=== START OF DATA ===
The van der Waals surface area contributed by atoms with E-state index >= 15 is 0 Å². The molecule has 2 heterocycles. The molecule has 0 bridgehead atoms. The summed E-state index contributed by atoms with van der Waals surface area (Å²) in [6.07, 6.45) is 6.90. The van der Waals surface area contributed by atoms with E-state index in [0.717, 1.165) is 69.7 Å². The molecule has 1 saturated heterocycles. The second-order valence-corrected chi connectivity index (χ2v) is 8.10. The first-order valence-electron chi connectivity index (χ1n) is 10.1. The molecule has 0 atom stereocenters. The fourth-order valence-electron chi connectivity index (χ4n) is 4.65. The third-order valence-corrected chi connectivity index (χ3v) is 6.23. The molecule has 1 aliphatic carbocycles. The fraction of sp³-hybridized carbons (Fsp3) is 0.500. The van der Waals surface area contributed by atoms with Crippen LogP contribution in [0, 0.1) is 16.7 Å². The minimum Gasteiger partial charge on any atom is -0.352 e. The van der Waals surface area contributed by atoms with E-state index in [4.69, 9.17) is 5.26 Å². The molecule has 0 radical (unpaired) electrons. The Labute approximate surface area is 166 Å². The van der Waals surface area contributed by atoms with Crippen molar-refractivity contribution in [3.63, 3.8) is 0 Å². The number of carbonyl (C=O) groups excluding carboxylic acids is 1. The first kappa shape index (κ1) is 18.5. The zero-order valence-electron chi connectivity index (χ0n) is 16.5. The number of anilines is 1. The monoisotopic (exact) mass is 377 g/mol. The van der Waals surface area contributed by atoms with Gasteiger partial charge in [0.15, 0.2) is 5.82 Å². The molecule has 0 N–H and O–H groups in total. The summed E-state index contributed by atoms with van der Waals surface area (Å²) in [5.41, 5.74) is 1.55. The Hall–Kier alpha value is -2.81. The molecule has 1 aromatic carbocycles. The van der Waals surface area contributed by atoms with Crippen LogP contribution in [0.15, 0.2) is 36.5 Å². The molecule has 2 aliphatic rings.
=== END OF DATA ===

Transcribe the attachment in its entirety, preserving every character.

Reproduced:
The van der Waals surface area contributed by atoms with E-state index >= 15 is 0 Å². The molecule has 2 heterocycles. The molecule has 0 bridgehead atoms. The summed E-state index contributed by atoms with van der Waals surface area (Å²) in [6.07, 6.45) is 6.90. The van der Waals surface area contributed by atoms with E-state index in [0.717, 1.165) is 69.7 Å². The molecule has 1 saturated heterocycles. The second-order valence-corrected chi connectivity index (χ2v) is 8.10. The first-order valence-electron chi connectivity index (χ1n) is 10.1. The molecule has 0 atom stereocenters. The fourth-order valence-electron chi connectivity index (χ4n) is 4.65. The third-order valence-corrected chi connectivity index (χ3v) is 6.23. The molecule has 1 aliphatic carbocycles. The fraction of sp³-hybridized carbons (Fsp3) is 0.500. The van der Waals surface area contributed by atoms with Crippen LogP contribution in [0, 0.1) is 16.7 Å². The minimum Gasteiger partial charge on any atom is -0.352 e. The van der Waals surface area contributed by atoms with E-state index in [4.69, 9.17) is 5.26 Å². The molecule has 0 radical (unpaired) electrons. The Labute approximate surface area is 166 Å². The van der Waals surface area contributed by atoms with Crippen molar-refractivity contribution in [3.63, 3.8) is 0 Å². The number of carbonyl (C=O) groups excluding carboxylic acids is 1. The first kappa shape index (κ1) is 18.5. The zero-order valence-electron chi connectivity index (χ0n) is 16.5. The number of anilines is 1. The monoisotopic (exact) mass is 377 g/mol. The van der Waals surface area contributed by atoms with Gasteiger partial charge in [0.15, 0.2) is 5.82 Å². The molecule has 0 N–H and O–H groups in total. The summed E-state index contributed by atoms with van der Waals surface area (Å²) in [5.41, 5.74) is 1.55. The Hall–Kier alpha value is -2.81. The molecule has 1 aromatic carbocycles. The van der Waals surface area contributed by atoms with Crippen LogP contribution in [0.15, 0.2) is 36.5 Å². The molecule has 2 aliphatic rings.